In patients with proliferating lesions, treatment proceeded from the proliferative phase to the theoretic conclusion of hemangioma growth at 12 months of age. Patients in the involutional phase remained on propranolol for at least 6 months and until resolution or observation of benefit ceases for 1 month. Propranolol was weaned at the end of treatment by gradually reducing the dose to one half over a period of 1-2 weeks. Partial and non-responders to propranolol underwent adjuvant therapy: intra-lesional steroid, intra-lesional bleomycin or surgical excision.


   Results Top


Over a 24-month period, propranolol was given to 52 cases out of which 48 were IH (43 proliferative and 5 non-proliferative stage) and 6 were of non-involuted congenital haemangiomas. Mean age at therapeutic initiation was 18.3 ± 12.4 months (1 month to 10 years). Head and neck (n = 13) was most common location followed by face (n = 13), trunk (n = 11), extremity (n = 8), intra-oral (n = 5) and genitalia (n = 2). Of these, eight patients had multifocal haemangiomas involving more than one anatomic site. Indications for treatment were ulceration (8), cosmetic (11), functional (15), bleeding (16) and problematic handling (2). Twenty-four (46.15%) patients had rapidly progressing haemangiomas. A total of 25 (48%) patients had received adjuvant treatment with either oral or intra-lesional steroids or intra-lesional bleomycin. Propranolol was started in these patients when complete response to alternate therapies was not evident (mean follow-up, 5.5 months). A total of 49 patients showed significant improvement after propranolol therapy out of which 4 patients were complete responder, 30 patients (56.7%) were excellent responders [Figure 1] and [Figure 2]; 15 patients (28.8%) were partial responders [Figure 3] and [Figure 4]. Three patients (5.7%) had growth of haemangiomas despite propranolol therapy and were classified as non-responders. Adjuvant therapies used in partial responders were intra-lesional steroids (n = 2), intra-lesional bleomycin (n = 4) and surgical excision (n = 9). In non-responders, intra-lesional steroid injections was given in patients with periorbital lesions (n = 1) and intra-lesional bleomycin was given in large bulky lesions (n = 1) and surgery was performed on a large periorbital lesion. In our study we treated eight patients of haemangiomas with ulceration, all were excellent responders [Figure 5] and [Figure 6]. The mean duration of treatment was 6.5 ± 3.4 months. Superficial and progressive lesions responded faster compared with lesions with large deeper component and in non-proliferative phase. At the end of treatment propranolol was stopped by gradual tapering of dose over a period of 2 weeks as chronic use may lead to withdrawal symptoms of tachycardia, hypertension, angina, myocardial infarction. [8],[14] In one patient presenting with lethargy and refusal to feed, hypotension was recorded at admission. One patient presented with excessive regurgitation (gastrooesophageal reflux) of feeds one week following initiation of treatment. One patient presented with maculo-papular rash involving face and trunk after 2 weeks of initiation of therapy. All these cases responded to withdrawal of drug. There were no reports of serious side effects related to cardiac events, bronchospasm or hypoglycaemia.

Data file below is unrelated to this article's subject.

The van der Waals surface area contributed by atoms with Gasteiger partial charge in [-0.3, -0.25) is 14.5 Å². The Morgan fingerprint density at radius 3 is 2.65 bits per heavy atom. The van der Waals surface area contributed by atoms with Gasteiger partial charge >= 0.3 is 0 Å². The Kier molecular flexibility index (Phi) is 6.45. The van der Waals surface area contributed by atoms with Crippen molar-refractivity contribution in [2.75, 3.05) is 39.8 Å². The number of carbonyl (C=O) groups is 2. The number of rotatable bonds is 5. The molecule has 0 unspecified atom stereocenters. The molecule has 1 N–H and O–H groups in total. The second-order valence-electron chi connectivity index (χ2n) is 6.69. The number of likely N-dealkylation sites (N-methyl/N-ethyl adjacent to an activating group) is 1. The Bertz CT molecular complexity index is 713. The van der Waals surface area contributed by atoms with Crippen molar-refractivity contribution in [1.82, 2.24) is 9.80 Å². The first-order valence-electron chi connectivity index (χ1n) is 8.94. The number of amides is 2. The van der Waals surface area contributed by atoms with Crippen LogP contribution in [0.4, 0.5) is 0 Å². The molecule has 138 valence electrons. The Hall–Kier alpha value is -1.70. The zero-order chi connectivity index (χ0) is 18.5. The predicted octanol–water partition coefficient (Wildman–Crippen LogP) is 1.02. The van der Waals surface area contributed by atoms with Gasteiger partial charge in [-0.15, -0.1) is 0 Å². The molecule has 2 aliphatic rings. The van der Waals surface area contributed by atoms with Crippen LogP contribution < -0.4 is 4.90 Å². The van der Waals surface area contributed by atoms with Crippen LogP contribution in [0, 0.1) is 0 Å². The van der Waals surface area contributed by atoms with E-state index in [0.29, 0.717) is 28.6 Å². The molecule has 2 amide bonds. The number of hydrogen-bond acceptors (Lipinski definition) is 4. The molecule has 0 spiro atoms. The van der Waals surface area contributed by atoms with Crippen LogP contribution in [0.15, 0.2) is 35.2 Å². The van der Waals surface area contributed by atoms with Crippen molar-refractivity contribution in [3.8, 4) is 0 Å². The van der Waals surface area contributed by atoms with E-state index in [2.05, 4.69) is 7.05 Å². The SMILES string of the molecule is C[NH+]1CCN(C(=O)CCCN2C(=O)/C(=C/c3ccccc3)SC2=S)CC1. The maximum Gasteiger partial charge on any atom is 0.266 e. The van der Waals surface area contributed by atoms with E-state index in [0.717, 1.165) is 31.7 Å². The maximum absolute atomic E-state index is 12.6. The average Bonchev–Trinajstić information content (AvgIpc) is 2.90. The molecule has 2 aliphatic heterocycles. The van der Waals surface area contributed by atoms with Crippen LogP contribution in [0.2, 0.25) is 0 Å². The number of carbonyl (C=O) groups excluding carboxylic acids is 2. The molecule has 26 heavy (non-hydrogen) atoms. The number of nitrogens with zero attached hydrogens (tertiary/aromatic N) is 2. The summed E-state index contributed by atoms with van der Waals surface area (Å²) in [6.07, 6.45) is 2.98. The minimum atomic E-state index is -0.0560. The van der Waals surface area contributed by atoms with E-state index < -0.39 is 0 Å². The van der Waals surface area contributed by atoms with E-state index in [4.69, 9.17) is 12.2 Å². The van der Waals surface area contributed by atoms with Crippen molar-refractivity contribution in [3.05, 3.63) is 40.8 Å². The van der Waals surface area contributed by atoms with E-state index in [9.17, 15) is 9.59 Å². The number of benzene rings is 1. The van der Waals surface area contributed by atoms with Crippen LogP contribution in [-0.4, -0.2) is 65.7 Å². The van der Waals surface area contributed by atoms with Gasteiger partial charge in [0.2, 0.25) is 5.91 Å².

Figure 1: Pre-treatment photograph of complete responder

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Figure 2: Post-treatment photograph of complete responder

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Figure 3: Pre-treatment photograph of partial responder

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Figure 4: Post-treatment photograph of partial responder

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Figure 5: Pre-treatment photograph of ulcerated haemangioma

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Figure 6: Post-treatment photograph of ulcerated haemangioma

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   Discussion Top


IHs are the most common soft-tissue tumours of infancy, occurring in 4-10% of children under 1 year of age, with a clear female predominance (female/male ratio: 4:1). [7] Haemangiomas may not be apparent at birth or may appear as flat circumscribed lesions with telangiectatic vessels on the surface. They enter a phase of rapid growth with superficial and/or deep components, which lasts usually 3-6 months followed by period of stabilisation for a few months and spontaneous involution usually occurs in several years. [8]

About 10% require treatment during the proliferative phase, because of life-threatening locations, local complications, cosmetics or functional risks. [9] We registered 466 new cases of haemangiomas during the study period, out of which 60 (12.8%) required some kind of intervention.